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European Commission

MEMO

Brussels, 11 September 2013

Letter by President Barroso to the President of the European Parliament, Mr Martin Schulz

Dear President Schulz,

In my State of the Union address today I set out my views on the challenges that lie ahead as the European Parliament prepares for elections next May and as the Commission enters the final year of its mandate. We have already achieved a remarkable amount together for Europe's citizens under very challenging conditions. The European Parliament is an indispensable partner in the EU legislative process and I believe we can be proud of our shared achievements. To mention but a few, the work we have done together on the necessary reinforcement of our economic governance framework, the political agreement on the next Multiannual Financial Framework, and the comprehensive overhaul of financial supervision and regulation will have a major impact on the resilience of the European economy and will enhance our future growth prospects.

The challenges that still lie ahead demand that we step up our decision making in the months to come, completing the legislative work that we have started and pushing ahead with implementation. By delivering action on the ground in the areas with the greatest potential for catalysing and supporting economic recovery and job creation, we will help to rebuild confidence in Europe's capacity to emerge stronger from the crisis and in the EU's invaluable role as part of that recovery strategy.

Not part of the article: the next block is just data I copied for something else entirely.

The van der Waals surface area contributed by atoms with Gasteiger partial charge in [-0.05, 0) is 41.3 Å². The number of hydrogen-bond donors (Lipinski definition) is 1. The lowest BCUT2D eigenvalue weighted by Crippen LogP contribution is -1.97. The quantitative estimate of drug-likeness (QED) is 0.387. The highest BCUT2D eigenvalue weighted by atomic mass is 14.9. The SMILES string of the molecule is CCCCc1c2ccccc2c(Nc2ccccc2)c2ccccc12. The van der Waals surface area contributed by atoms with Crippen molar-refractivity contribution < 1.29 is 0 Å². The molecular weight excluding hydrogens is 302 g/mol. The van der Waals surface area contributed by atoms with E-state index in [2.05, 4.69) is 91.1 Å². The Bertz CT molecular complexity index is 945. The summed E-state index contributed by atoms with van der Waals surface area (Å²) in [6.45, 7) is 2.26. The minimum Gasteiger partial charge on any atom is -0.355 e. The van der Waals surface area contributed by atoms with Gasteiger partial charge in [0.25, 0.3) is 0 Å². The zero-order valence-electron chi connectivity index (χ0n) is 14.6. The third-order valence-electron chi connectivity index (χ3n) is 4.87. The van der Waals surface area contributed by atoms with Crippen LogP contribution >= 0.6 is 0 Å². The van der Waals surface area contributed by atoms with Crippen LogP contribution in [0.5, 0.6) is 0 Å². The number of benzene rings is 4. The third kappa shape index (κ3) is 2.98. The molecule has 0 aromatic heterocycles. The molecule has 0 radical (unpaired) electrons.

This letter elaborates on the main initiatives under consideration for the 2014 Commission Work Programme, in accordance with the Framework Agreement between our two institutions. Our reflections have benefited from the European Parliament's resolution of 4 July 2013, from my own frequent interaction with you and the Parliament, together with the fruitful exchanges between Commissioners and parliamentary Committees. I look forward to continuing these exchanges as we move towards finalisation of the Work Programme next month.